In 1885, tax on salt was the third-largest source of revenue for the British Raj. To stop smugglers trying to avoid the tax, the British instituted the Inland Customs Line, which grew as their own territories expanded. The Inland Customs Line was essentially a line of check posts to collect tax on salt coming from outside British territory. But because the line snaked from Punjab to Odisha… Continue reading The Great Wall of Thorns
In the old days, sugar really was a prize worth winning! In 16th century England, sugar was a luxury item, a fine spice that only the wealthy and powerful could afford. The traders who sold sugar were minting money, and soon their name for sugar was “white gold”. It was considered a luxury because there were only a few places in the world where sugarcane was grown and then processed into sugar. Continue reading The Story of Sugar
As he travelled the world, evangelising the cuisines of diverse cultures, celebrity chef Anthony Bourdain once said, “Meals make the society.” In that vein, it’s hard to imagine visiting a state like Kerala and not munching on tapioca chips dusted with chilli powder or savouring some spicy kappa meen (tapioca and fish) curry. These dishes feel like classic recipes, handed down across generations. But would you believe that tapioca came to Kerala less than 200 years ago? It’s true!
Continue reading How Kerala Adopted Kappa
Take a guess, what percentage of India is vegetarian? If you answered, 70% or more — congratulations, you are in the majority: but you are HOPELESSLY WRONG! Only about 31% of India’s population is vegetarian. Surely, we must be wrong? Did we not include the people of Tamil Nadu who supposedly eat only Idli, Dosai and Vadai with Sambaar? We did, but only 10 – … Continue reading Surely, you are Vegetarian?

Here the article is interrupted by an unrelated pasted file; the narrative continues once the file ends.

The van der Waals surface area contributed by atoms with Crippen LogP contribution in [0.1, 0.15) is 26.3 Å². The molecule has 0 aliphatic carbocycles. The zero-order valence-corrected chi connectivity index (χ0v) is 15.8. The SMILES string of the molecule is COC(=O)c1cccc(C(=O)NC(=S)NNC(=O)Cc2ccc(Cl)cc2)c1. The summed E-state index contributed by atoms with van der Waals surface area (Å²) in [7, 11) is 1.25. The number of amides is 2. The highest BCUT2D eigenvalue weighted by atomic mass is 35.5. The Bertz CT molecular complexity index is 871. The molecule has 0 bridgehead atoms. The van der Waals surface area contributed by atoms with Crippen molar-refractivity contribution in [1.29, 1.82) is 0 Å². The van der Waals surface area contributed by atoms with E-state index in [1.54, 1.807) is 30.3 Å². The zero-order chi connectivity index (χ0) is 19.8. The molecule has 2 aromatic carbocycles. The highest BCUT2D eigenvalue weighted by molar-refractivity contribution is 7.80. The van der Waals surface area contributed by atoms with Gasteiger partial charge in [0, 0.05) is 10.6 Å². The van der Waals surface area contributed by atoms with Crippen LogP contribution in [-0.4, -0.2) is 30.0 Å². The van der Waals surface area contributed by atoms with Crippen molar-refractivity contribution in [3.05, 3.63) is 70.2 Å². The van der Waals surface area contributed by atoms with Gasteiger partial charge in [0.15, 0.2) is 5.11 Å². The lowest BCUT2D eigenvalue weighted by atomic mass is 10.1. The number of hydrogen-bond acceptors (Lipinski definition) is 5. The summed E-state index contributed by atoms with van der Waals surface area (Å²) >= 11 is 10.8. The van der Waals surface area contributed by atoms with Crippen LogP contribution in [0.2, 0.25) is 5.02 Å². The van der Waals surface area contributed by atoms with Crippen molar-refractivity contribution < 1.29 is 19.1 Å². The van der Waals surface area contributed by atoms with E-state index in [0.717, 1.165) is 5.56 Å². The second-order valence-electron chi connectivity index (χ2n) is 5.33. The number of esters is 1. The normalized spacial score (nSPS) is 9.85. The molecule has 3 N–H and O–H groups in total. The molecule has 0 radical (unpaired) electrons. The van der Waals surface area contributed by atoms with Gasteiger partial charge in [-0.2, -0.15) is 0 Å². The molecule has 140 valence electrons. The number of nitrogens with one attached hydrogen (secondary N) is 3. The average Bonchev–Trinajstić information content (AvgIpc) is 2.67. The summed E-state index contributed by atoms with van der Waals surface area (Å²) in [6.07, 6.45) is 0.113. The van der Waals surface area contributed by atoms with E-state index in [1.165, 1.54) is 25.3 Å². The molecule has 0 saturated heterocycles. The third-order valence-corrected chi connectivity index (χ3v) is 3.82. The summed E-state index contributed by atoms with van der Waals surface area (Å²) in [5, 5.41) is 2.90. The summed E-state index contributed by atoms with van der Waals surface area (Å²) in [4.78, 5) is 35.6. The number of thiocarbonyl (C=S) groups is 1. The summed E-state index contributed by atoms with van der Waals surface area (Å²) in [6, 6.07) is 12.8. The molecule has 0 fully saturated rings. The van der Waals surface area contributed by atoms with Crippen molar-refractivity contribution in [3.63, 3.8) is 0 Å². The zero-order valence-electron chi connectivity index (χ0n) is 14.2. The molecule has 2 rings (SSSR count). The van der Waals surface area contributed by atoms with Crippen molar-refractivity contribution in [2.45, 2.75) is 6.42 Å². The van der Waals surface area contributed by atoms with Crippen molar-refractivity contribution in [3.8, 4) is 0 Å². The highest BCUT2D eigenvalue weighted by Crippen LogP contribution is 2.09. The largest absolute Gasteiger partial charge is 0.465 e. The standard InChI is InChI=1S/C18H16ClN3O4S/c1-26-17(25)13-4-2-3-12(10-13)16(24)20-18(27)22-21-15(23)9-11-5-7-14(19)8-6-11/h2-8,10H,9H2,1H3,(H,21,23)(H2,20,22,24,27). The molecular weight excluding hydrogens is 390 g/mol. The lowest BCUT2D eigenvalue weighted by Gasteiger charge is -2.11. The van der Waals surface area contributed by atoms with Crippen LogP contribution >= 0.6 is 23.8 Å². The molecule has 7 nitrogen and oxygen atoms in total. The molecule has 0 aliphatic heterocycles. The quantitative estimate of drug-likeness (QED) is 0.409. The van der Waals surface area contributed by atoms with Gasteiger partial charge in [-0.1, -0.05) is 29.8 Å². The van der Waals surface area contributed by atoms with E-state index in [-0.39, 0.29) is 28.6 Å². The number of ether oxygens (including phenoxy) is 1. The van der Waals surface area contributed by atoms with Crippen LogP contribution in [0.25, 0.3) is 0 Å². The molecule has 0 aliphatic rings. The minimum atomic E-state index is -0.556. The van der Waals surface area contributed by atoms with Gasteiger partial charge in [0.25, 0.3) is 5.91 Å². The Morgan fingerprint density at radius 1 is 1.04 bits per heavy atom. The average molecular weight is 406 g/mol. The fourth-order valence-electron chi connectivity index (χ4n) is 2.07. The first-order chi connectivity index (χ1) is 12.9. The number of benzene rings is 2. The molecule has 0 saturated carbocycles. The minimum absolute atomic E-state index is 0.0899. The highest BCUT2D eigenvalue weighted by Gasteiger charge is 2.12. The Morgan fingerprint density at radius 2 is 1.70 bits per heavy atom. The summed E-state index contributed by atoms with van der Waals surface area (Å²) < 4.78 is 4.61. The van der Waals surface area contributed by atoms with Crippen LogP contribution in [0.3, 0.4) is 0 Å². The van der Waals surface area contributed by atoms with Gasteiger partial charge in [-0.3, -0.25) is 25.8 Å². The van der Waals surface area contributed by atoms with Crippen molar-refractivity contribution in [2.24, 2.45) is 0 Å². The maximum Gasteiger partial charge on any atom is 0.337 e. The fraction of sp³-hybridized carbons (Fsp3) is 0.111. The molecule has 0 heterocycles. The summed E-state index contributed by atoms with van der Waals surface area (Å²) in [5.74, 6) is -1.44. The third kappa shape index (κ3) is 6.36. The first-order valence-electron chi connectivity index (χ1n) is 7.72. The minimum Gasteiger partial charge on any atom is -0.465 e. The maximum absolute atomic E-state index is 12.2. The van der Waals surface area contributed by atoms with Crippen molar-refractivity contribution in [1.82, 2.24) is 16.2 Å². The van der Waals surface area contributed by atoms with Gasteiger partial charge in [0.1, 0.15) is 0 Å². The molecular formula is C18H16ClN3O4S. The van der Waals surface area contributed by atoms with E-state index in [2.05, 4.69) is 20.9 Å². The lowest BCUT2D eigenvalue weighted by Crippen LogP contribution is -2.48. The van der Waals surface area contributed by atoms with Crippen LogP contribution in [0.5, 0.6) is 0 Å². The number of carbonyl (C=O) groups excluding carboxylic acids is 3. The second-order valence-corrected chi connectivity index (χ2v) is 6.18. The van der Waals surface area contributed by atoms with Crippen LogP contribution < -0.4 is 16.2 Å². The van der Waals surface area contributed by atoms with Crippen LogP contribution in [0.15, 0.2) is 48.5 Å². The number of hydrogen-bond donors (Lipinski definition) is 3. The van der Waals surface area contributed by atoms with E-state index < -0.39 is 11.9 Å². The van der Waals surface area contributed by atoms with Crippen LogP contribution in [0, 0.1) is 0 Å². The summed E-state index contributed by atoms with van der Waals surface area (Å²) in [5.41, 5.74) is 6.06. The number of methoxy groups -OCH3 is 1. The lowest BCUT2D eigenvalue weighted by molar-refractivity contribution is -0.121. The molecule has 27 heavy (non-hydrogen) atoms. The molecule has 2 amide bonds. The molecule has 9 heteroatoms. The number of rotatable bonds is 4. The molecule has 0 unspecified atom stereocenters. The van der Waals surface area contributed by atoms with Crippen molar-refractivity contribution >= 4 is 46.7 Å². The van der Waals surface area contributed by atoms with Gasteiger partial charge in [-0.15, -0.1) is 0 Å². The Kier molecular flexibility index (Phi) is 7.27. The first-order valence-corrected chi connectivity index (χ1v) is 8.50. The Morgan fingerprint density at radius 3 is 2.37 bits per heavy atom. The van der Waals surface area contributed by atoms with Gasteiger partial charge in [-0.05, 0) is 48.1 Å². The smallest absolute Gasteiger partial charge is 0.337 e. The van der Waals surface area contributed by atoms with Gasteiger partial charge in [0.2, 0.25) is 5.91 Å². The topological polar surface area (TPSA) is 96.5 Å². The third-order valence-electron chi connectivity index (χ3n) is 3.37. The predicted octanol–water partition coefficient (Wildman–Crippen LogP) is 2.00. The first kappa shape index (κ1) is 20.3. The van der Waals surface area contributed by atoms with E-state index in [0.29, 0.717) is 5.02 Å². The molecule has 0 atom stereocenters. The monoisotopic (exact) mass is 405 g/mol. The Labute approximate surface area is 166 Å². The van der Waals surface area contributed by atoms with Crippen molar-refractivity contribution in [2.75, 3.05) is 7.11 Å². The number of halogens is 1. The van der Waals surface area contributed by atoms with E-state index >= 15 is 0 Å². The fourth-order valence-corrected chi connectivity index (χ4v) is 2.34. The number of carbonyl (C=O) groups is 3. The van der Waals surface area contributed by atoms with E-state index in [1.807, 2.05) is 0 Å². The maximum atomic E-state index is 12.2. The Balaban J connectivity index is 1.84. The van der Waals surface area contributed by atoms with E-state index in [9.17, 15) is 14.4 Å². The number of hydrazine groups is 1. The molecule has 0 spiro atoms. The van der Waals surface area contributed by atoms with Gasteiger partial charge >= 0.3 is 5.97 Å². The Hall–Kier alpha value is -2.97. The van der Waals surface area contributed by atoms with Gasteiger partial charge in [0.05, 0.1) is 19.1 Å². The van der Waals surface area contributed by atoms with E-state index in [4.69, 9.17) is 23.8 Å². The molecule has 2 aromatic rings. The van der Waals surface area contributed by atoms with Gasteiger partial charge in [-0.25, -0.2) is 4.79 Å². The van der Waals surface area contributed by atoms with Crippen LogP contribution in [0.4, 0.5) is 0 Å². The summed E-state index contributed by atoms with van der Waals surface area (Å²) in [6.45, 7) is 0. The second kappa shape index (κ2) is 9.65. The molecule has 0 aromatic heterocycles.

Just think: in the one second you took to read the title of this post; 25000 cups of tea had been drunk all over the world. Tea is the most popular beverage in the world — second only to bottled water. The Chinese invented tea-brewing probably before the 2nd century BC. They were, (and are) the largest tea producers of the world. For thousands of … Continue reading How the English fell in love with Tea
Bengal is perhaps the sweetest Indian State. Who but the Bengalis, could have invented that divine sweet called Rossogulla? The Bengalis said exactly that, when they applied for the GI* Tag for Rossogulla in 2015. That’s when the gentle people of the neighbouring state of Odisha, exploded! “What nonsense,” they said, “we invented and you copied!”. And thus, began a bitter battle (or should we say sweet battle?). Continue reading Hallagulla about Rossogulla
The French have been credited with inventing the most marvellous things including Asprin and Hot Air Balloons. But when it comes to French Toast the credit appears to lie somewhere else entirely. Where exactly? Your guess is as good as mine. Or it could be Ancient Rome, anywhere between the 1st and the 8th centuries. Somewhere within these 800 years, a compilation of Roman recipes … Continue reading Not so French Toast
The Indian nose is a connoisseur of scents. Just a whiff from a sizzling pan, tells it what’s cooking and whether it’s going to be any good. But what is the secret behind India’s fragrant, and often pungent cuisine? The answer of course, is spice. Several of them together and in just the right amounts. Spices today are kitchen mainstays around the world but there … Continue reading Spicy Trails
The sun may rise in Chennai, when it will, but morning only arrives with the first whiff of coffee. Chennai’s affair with filter coffee or Kaapi is old news. Tamilians met coffee somewhere around the 19th century, fell head over heels and have stayed very much in love since. The mighty bean, despite what some coffee lovers will tell you, is not indigenous to India. … Continue reading Chennai’s Kaapiright? – The true origins of coffee
We’ve just seen the end of one festival. Kolu padis are being dismantled, dolls are getting packed away, fancy lights disconnected and friends and relatives will again be relegated to the background of busy daily life. The city is limping back to reality after a surfeit of sundal and holidays. Good food, renewed ties among the family and friends, and a time to thank a … Continue reading Sundal and suchlike